Onetime The L Word writer Cherien Dabis’s convictions far outweigh her fear of obstacles. Raised in the Midwest by a Jordanian mother and a Palestinian father, Dabis spent five years during the George W. Bush administration writing and pursuing funds for a film about racism and deracination in post-9/11 America. Amreeka recounts the travails of Muna, a perennially optimistic Palestinian single mother who flees the escalating violence of the West Bank for her sister’s middle-class life in Kewanee, Illinois, only to face another brand of discrimination. Dabis talked with Kera Bolonik.
Amreeka is a far cry from The L Word. Is this your family’s story?
It’s loosely based on things that happened to us during the first Gulf War. We lived in a small Ohio town, and my father, a physician like Muna’s brother-in-law, lost a lot of patients because people didn’t want to see an Arab doctor. We got daily death threats, and the Secret Service came to my school because there was a rumor that my 17-year-old sister had threatened to kill the president. I was 14 and became obsessed with the media’s portrayal of Arabs. No one was depicting what we were going through in that climate. It propelled me to become a filmmaker.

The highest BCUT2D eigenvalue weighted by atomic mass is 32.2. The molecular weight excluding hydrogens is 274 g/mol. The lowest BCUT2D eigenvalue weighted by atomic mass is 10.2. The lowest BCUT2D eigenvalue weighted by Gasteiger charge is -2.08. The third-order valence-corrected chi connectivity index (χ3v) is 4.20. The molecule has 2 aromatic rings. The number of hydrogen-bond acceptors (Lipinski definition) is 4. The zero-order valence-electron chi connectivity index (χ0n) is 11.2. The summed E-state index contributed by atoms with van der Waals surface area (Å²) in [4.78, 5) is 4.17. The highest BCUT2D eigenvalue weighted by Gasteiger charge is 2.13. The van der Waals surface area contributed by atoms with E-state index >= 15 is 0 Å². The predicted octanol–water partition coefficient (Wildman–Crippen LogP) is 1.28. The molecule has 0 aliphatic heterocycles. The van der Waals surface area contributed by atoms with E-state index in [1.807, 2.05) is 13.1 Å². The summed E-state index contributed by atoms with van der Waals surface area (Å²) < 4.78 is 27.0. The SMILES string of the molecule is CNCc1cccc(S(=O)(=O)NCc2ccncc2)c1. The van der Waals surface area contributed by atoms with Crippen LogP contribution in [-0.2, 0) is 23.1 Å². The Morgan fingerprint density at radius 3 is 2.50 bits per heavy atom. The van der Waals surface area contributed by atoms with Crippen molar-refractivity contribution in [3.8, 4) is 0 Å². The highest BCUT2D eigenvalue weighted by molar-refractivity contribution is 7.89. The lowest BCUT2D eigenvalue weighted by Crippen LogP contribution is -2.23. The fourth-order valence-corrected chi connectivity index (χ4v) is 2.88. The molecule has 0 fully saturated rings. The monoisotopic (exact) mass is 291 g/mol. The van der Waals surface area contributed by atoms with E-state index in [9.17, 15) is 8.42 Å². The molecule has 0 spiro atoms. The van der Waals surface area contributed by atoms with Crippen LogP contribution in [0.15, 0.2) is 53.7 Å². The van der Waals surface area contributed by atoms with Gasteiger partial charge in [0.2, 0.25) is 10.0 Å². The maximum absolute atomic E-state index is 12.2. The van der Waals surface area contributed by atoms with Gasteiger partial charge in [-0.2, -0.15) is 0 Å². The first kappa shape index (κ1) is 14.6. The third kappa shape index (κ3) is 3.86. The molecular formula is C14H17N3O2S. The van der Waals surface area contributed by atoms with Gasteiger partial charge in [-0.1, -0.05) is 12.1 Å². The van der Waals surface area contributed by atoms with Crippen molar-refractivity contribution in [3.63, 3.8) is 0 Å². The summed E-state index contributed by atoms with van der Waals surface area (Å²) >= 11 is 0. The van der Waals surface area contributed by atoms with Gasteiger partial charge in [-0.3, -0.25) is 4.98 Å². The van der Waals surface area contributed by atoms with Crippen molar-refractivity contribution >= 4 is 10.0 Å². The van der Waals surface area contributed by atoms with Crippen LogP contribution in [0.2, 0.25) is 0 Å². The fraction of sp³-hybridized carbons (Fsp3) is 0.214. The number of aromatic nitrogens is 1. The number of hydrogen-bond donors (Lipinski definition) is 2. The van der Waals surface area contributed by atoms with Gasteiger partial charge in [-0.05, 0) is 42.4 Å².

You were doing prep work in March 2008 when Israel bombed Gaza. That must have been terrifying.
There were riots in the streets. At one point we were stuck in border traffic, directly in the line of fire. And while we were casting at a refugee camp, a boy was telling me about Israelis teargassing his house when gunfire erupted. He looked at me not like he was scared, but like he was sorry. I thought, If he’s not scared, I’m not scared. People shouldn’t be able to adapt to certain things, but we can. That’s part of the problem.
Is that where you found Muna’s teenage son?
No. Melkar [Muallem] is the son of a Palestinian woman who helped cast the film. He wanted nothing to do with acting—both parents are actors, and he’s only interested in computer science. I begged him to audition, and after he did, he wanted the part.
How did you get the film produced during this tumultuous period in our history?
I started writing the screenplay in 2003, when everyone wanted movies with American heroes. I’m a first-time filmmaker, with a no-name cast, shopping around a family dramedy that I was told was too light, too culturally specific. It was through programs like Sundance Labs and the Arab-American community that the movie got made.
And that took you to Sundance and Cannes.
Cannes was the first time my mom saw it. We got a six-minute standing ovation, during which she hugged me so tight she accidentally unclasped the back of my dress. It almost fell off!
Special MoMA screening August 18; opening September 4